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Author’s Lounge: With Emily Morgans, Author of A Midsummer Night’s Kiss, Lady Match, others

Author’s Lounge: With Emily Morgans, Author of A Midsummer Night’s Kiss, Lady Match, others

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Emily Morgans describes herself as a “Mum of a tiny tyrant writing fairy tales for grown-ups during her (admittedly sparse) free time.

She is the author of the Spellbound Series, A Midsummer Night’s Kiss, Lady Match (which is also the focus of our discussion today).

She writes mainly Historical and Fantasy Romance.



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The Interview

How long have you been writing or when did you start?

I’ve been writing pretty much since I knew how. Starting with little stories in preschool and continuing to fill notebooks upon notebooks through my childhood and teenage years. I wrote my first full manuscript in my early twenties. : )

Impressive… What, to you, are the most important elements of good writing?

An engaging story and characters you can connect with. I love a good character-driven story! Some writers have beautiful prose (which I might envy a little while I also love reading it lol), and it can be a joy to read. That said, for me, a great story and characters will usually win out and I’ll admit to reading a lot of commercial fiction since it’s quick and easy to read (and I have little spare time).

Too many errors will break a story for me, though. I can handle reading stories with a few mistakes here and there, especially here on Wattpad when a lot of the stories are first drafts, but I do believe it’s important to make an effort to get the grammar and dialogue punctuation right. A poorly edited story can have all the right elements, but if it’s littered with mistakes it will often break the immersion and the magic is lost.

Very true! How do you develop your plot and characters? With the characters in your ONC entry specifically in mind.
I’m a bit of a pantser, if I’m honest. I often start with a vague idea and then flesh it out as I go along. Usually, I will sit down and make a vague plot line once I’m a few chapters in and the story has taken more shape in my mind. (Occasionally, I have more plotted before I start, but mostly this is how it happens.)

As for characters, it’s often a similar pattern. Some characters start out more fleshed out than others, while some take more shape as I go along. In my ONC it’s almost cheating as my MMC, James Grafton has been a side character in two other stories already so I already know quite a bit about him.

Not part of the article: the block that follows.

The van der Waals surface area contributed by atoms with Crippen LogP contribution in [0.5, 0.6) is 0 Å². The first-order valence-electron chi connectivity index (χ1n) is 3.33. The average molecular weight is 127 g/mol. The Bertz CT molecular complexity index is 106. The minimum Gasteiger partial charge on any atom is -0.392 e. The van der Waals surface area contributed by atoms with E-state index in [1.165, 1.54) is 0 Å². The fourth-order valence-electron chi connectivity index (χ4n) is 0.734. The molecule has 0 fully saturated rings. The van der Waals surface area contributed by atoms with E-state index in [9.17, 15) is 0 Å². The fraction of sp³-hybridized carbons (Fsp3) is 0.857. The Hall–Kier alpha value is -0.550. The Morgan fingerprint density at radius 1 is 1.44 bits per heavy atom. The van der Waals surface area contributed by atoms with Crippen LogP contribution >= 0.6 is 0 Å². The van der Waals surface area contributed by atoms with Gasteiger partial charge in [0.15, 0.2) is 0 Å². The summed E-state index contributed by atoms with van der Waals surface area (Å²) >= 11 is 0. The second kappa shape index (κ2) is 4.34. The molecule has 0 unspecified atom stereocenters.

Penelope, however, is brand new. When creating characters it’s important to not make them too perfect, but also not so flawed that they’re irredeemable! I often like giving them a little quirk. James annoyingly uses food to describe certain colours and has been told off about it in the past lol.

Very important details as far as writing out characters are concerned. So far, what part of the book did you have the hardest time writing? Why?

I’m not very far in, so it’s a difficult question to answer… Right now, my biggest problem is finding the time to write! lol

What genre is your entry in?

It’s a Historical Romance, set during the Regency period 🙂

Why that genre?

It’s a genre I’ve written before and enjoy both reading and writing. The story is a spin-off from one of my main series with a side character from that series.


What does one need to know to write Historical fiction and even romance?
You need to do at least some level of research into the customs and habits of the time period you’re writing.

Clothing and everyday life. You don’t need to share every detail, but it helps to have an idea of what your world is like. Sure, you could wing it, but some readers of historicals are quite knowledgeable and will only suspend belief up to a certain point, and may call you out if you’re taking too many liberties.

For Historical Romance specifically, at least for the time period I write, there were a lot of social rules around courting and meeting people of the other sex. So you have to be a little inventive to find ways for your characters to interact within the confines of their world, but still, be able to build their romantic relationship in a believable way.

For any type of romance, I recommend working on good dialogue and building tension in the relationship 😉

These are good tips! Makes me wanna write a HisFic already. Nice. So what motivates you to write?

All the plot bunnies that jump around in my head and won’t leave me alone! Haha…

I don’t know, it’s just something I really enjoy doing and I can’t imagine a life where I didn’t write at all. For more immediate motivation, comments and reads on Wattpad have that instant gratification that helps you keep going at a reasonable pace.

Wattpad has its magic, yeah. How do you process and deal with negative book reviews? If you’ve had some before, that is.

I’ve been fairly lucky that most reviews so far have been fairly positive. If someone points out errors, I’m usually just grateful. If someone doesn’t like my book, there’s not much I can do about it. I think it’s important for us writers to remember that you can never please everyone. There will always be someone for whom your book is just not their cup of tea, and that’s okay. There will be other readers that do love your book, and that’s what matters.

This is deep. Any last words, please?

Write because you love it. Write the book(s) you want to read, and hopefully, there are readers out there who will want to read them too. 🙂

Great advice! Thank you for doing this.


Find Emily on:


Instagram https://www.instagram.com/writeremilymorgans/
Website: https://www.emilymorgans.com/ 

This interview is a part of a series: The Author’s Lounge. This series will incorporate both video and written interviews and sometimes, voice interviews.

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